All FOMC members are in agreement that the Federal Reserve will have to
adopt a faster pace in shrinking its balance sheet than it conducted
during the 2017-'19 period. "Participants generally agreed that monthly
caps of about $60B for Treasury securities and about $35B for agency MBS
would likely be appropriate," per the minutes from March 15-16
gathering. That means the Fed could trim its roughly $9T balance sheet
by more than $1T per year, while hiking rates "expeditiously" to fight
the hottest inflation since the early 1980s.
Bigger picture: The process for reducing the balance sheet could start as early as next month. "Participants also generally agreed that the caps could be phased in over a period of three months or modestly longer if market conditions warrant," the minutes revealed, though some FOMC officials said they'd be comfortable with "relatively high monthly caps or no caps." They also reaffirmed that the balance sheet reduction should be done "over time in a predictable manner primarily by adjusting the amounts reinvested of principal payments received from securities."
Meanwhile, many participants preferred a 50-basis-point interest rate increase at the meeting in March, but a number of them judged that a 25-bp hike "would be more appropriate" due to the greater near-term uncertainty resulting from Russia's invasion of Ukraine. "Many" of the FOMC members also said one 50 bps rate hike or more could be warranted if inflationary pressures stay high or intensify. U.S. equities slid for the second straight session on Wednesday amid fears that aggressive tightening could hurt economic growth or lead to a recession.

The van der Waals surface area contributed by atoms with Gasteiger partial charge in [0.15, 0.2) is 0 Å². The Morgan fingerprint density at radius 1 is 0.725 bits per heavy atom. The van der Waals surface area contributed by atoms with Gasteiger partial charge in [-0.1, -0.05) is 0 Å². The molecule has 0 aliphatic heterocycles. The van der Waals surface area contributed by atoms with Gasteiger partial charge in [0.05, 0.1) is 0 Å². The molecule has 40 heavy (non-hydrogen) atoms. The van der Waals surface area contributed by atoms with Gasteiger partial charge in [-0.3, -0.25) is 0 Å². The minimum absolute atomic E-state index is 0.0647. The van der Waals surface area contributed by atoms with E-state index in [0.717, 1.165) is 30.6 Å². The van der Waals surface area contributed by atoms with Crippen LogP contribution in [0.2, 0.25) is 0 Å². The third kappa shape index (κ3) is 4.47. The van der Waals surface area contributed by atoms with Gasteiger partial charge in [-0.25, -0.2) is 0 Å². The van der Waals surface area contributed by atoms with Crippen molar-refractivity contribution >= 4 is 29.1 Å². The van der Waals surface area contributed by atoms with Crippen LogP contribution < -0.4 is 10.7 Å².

Price pressures: A few of the officials even saw a "significant risk" that elevated inflation and inflation expectations could become entrenched if the public isn't convinced of the committee's determination to adjust policy to control inflation. They argued that "expediting the removal of policy accommodation" would reduce the risk and that would leave the committee "well positioned to adjust the stance of policy if geopolitical and other developments led to a more rapid dissipation of demand pressures than expected." To give an indication of how prominent inflation was in their discussion, the word appeared 83 times in the minutes, up from 73 mentions in the January meeting and 75 references flagged during the get-together in December 2021